For example, do we need to simply know whether or not Jordan has a disability? Should we ask about the specific disability? Or do we need to know what aspects of the user experience are impacted by any disability they have (if they have one)?

The answer depends on why we need to know and what we’re going to do with that information. Curiosity is not reason enough to ask someone to disclose a disability (or any other aspect of their identity and experience). Having a nice graph to show off to investors is probably also not reason enough.

Usually, it’s best to ask for those specifics only when it will have a direct impact on the product—when we have the intention and means to use the information they share to create a better experience for them!

6. A few other tips to keep in mind

Some of these tips have already come up along the way in this guide. But there are plenty more to dive into. Note that this is not exhaustive—I just wanted to provide a few tips to help you get started in your discovery process.

  • Follow the inclusive writing process outlined earlier in this guide.
  • Ask yourself what you really need to know about your users and why.
  • Never assume your readers’ race, gender, or abilities. If it’s necessary and helpful to identify it, simply ask in a way that is inclusive and optional—and clarify why you need to know.
  • Never assume that your readers are neurotypical. Neurodiversity is far more common than you might realize, and most digital products could do a better job of designing and writing for their neurodivergent users!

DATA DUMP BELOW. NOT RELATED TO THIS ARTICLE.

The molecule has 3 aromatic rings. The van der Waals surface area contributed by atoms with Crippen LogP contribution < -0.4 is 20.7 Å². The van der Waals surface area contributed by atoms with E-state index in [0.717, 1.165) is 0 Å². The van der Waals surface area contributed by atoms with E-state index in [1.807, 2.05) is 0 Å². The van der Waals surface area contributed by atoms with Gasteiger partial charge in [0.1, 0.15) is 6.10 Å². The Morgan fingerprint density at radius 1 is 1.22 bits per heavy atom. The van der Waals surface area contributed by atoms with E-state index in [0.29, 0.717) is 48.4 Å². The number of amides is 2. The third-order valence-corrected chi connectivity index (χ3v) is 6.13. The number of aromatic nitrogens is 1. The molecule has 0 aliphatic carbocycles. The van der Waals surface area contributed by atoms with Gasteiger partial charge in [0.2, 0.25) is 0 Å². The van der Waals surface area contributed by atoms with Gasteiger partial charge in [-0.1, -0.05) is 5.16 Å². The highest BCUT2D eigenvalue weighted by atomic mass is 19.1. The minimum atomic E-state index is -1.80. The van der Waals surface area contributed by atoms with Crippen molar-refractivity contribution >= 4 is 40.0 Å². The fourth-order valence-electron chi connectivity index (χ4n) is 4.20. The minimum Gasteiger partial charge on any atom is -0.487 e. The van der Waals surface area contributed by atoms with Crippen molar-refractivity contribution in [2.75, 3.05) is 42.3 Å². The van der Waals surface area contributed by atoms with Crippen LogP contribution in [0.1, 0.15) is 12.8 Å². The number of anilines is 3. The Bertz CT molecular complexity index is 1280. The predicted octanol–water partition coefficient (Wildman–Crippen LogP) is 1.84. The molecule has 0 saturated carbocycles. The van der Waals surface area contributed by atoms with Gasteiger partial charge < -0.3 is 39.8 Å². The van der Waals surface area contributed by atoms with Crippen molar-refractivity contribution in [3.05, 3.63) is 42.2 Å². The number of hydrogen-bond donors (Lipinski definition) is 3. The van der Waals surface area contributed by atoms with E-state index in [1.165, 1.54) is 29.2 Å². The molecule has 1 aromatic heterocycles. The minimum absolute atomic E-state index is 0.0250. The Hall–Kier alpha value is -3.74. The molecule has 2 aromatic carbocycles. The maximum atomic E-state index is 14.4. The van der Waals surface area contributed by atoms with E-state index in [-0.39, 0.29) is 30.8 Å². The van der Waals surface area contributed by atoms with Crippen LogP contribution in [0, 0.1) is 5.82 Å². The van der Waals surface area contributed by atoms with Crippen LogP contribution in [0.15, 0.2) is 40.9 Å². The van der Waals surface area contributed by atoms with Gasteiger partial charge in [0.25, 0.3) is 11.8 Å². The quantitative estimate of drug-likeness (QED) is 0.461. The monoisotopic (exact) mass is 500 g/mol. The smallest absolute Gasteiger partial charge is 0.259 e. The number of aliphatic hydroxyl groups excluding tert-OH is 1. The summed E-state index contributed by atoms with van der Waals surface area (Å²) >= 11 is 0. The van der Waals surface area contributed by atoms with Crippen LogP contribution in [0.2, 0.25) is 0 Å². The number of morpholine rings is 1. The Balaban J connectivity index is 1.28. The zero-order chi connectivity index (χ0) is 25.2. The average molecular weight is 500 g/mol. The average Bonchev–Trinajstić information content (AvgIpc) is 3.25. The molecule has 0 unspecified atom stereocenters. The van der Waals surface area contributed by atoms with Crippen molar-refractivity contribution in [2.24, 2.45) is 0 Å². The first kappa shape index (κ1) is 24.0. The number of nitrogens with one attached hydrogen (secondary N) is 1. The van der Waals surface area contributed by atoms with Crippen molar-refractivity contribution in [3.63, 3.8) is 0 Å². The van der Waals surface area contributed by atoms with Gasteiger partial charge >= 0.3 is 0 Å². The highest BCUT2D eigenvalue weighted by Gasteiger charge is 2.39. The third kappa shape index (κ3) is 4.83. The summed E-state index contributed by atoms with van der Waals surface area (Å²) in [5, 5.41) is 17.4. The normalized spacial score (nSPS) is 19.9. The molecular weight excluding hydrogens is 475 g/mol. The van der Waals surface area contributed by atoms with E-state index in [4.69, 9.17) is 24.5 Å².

• Write quality alt text for images and avoid directional language.
  • If for any reason you’re writing about race, gender, ability, age, mental health, etc., it’s even more important that you do your own research and then talk to people whose identity or experience involves the thing you’re writing about. Get their feedback and learn from them!

And finally, here are some additional resources to get you started:

7. Wrap up: It doesn’t have to be impossibly massive and complex

Inclusive writing is an incredibly important practice if you’re creating content in any area where other humans (humans who are different from you) will see and interact with it.

As you can probably tell just from reading this guide, it can also seem like a massive and complex undertaking. But it doesn’t have to be—and I don’t write that flippantly!

If we allow inclusion to be an impossibly massive and complex task, it’s unapproachable and we’ll struggle to make it happen. But here’s the key: It’s all about empathy—which, if you’re in UX (or want to be) is at the heart of things anyway.

Follow the five-step process outlined here, dig into the examples and resources, then let your empathy and curiosity take you the rest of the way.

And remember that inclusive design should include imagery and interactions, so it’s absolutely essential that UX and UI designers work together effectively in this!

To learn more about UX writing, check out our reading list: 11 Outstanding Books for UX Writers. And if you want to explore even further, here are a few other guides you’ll find helpful: